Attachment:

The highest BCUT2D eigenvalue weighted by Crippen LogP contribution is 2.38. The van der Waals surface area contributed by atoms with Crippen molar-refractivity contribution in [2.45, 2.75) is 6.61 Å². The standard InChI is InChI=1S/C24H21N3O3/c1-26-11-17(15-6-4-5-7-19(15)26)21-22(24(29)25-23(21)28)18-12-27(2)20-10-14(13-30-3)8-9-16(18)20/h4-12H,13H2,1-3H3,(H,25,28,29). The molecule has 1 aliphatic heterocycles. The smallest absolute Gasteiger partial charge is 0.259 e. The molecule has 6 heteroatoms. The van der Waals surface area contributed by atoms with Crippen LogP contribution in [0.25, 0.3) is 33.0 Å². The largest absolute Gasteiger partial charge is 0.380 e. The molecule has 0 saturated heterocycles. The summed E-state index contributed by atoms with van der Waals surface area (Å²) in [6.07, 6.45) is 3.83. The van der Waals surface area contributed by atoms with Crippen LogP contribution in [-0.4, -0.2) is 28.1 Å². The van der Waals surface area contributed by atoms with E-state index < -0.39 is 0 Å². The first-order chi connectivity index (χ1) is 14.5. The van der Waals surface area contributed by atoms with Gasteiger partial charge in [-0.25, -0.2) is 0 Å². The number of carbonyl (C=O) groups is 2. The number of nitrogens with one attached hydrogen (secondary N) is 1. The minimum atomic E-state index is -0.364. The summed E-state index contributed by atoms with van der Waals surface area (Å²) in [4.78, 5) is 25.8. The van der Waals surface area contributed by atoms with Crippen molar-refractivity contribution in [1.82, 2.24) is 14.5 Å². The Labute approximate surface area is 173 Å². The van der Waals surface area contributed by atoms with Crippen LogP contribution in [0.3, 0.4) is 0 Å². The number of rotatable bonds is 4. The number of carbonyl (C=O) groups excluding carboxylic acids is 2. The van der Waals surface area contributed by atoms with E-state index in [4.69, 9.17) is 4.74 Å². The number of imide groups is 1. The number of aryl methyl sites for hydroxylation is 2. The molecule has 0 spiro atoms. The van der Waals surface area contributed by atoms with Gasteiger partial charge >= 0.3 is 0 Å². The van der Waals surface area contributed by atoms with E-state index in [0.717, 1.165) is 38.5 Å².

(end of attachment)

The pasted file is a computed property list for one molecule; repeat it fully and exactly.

The highest BCUT2D eigenvalue weighted by Crippen LogP contribution is 2.38. The van der Waals surface area contributed by atoms with Crippen molar-refractivity contribution in [2.45, 2.75) is 6.61 Å². The standard InChI is InChI=1S/C24H21N3O3/c1-26-11-17(15-6-4-5-7-19(15)26)21-22(24(29)25-23(21)28)18-12-27(2)20-10-14(13-30-3)8-9-16(18)20/h4-12H,13H2,1-3H3,(H,25,28,29). The molecule has 1 aliphatic heterocycles. The smallest absolute Gasteiger partial charge is 0.259 e. The molecule has 6 heteroatoms. The van der Waals surface area contributed by atoms with Crippen LogP contribution in [0.25, 0.3) is 33.0 Å². The largest absolute Gasteiger partial charge is 0.380 e. The molecule has 0 saturated heterocycles. The summed E-state index contributed by atoms with van der Waals surface area (Å²) in [6.07, 6.45) is 3.83. The van der Waals surface area contributed by atoms with Crippen LogP contribution in [-0.4, -0.2) is 28.1 Å². The van der Waals surface area contributed by atoms with E-state index < -0.39 is 0 Å². The first-order chi connectivity index (χ1) is 14.5. The van der Waals surface area contributed by atoms with Gasteiger partial charge in [-0.25, -0.2) is 0 Å². The number of carbonyl (C=O) groups is 2. The number of nitrogens with one attached hydrogen (secondary N) is 1. The minimum atomic E-state index is -0.364. The summed E-state index contributed by atoms with van der Waals surface area (Å²) in [4.78, 5) is 25.8. The van der Waals surface area contributed by atoms with Crippen molar-refractivity contribution in [1.82, 2.24) is 14.5 Å². The Labute approximate surface area is 173 Å². The van der Waals surface area contributed by atoms with Crippen LogP contribution in [0.3, 0.4) is 0 Å². The number of rotatable bonds is 4. The number of carbonyl (C=O) groups excluding carboxylic acids is 2. The van der Waals surface area contributed by atoms with E-state index in [4.69, 9.17) is 4.74 Å². The number of imide groups is 1. The number of aryl methyl sites for hydroxylation is 2. The molecule has 0 spiro atoms. The van der Waals surface area contributed by atoms with Gasteiger partial charge >= 0.3 is 0 Å². The van der Waals surface area contributed by atoms with E-state index in [0.717, 1.165) is 38.5 Å².